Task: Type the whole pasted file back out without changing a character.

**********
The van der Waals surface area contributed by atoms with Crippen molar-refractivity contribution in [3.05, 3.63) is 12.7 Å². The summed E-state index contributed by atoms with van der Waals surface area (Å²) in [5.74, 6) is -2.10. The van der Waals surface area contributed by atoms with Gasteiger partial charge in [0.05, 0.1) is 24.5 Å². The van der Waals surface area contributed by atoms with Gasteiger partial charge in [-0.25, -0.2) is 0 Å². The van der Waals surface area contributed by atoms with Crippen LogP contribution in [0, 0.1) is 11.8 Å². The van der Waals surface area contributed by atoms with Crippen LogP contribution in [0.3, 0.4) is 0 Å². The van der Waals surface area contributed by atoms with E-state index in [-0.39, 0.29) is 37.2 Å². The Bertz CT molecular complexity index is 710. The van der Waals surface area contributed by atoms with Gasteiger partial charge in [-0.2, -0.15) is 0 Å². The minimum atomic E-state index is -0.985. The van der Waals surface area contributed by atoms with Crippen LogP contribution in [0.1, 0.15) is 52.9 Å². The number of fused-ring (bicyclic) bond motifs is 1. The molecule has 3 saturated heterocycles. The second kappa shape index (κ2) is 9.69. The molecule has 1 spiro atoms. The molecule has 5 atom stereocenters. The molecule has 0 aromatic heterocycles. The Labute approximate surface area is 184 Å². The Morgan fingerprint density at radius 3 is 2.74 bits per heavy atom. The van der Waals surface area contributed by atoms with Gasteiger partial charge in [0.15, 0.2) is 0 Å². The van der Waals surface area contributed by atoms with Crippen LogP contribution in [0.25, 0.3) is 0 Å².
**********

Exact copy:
The van der Waals surface area contributed by atoms with Crippen molar-refractivity contribution in [3.05, 3.63) is 12.7 Å². The summed E-state index contributed by atoms with van der Waals surface area (Å²) in [5.74, 6) is -2.10. The van der Waals surface area contributed by atoms with Gasteiger partial charge in [0.05, 0.1) is 24.5 Å². The van der Waals surface area contributed by atoms with Gasteiger partial charge in [-0.25, -0.2) is 0 Å². The van der Waals surface area contributed by atoms with Crippen LogP contribution in [0, 0.1) is 11.8 Å². The van der Waals surface area contributed by atoms with Crippen LogP contribution in [0.3, 0.4) is 0 Å². The van der Waals surface area contributed by atoms with E-state index in [-0.39, 0.29) is 37.2 Å². The Bertz CT molecular complexity index is 710. The van der Waals surface area contributed by atoms with Gasteiger partial charge in [-0.2, -0.15) is 0 Å². The minimum atomic E-state index is -0.985. The van der Waals surface area contributed by atoms with Crippen LogP contribution in [0.1, 0.15) is 52.9 Å². The number of fused-ring (bicyclic) bond motifs is 1. The molecule has 3 saturated heterocycles. The second kappa shape index (κ2) is 9.69. The molecule has 1 spiro atoms. The molecule has 5 atom stereocenters. The molecule has 0 aromatic heterocycles. The Labute approximate surface area is 184 Å². The Morgan fingerprint density at radius 3 is 2.74 bits per heavy atom. The van der Waals surface area contributed by atoms with Gasteiger partial charge in [0.15, 0.2) is 0 Å². The van der Waals surface area contributed by atoms with Crippen LogP contribution in [0.25, 0.3) is 0 Å².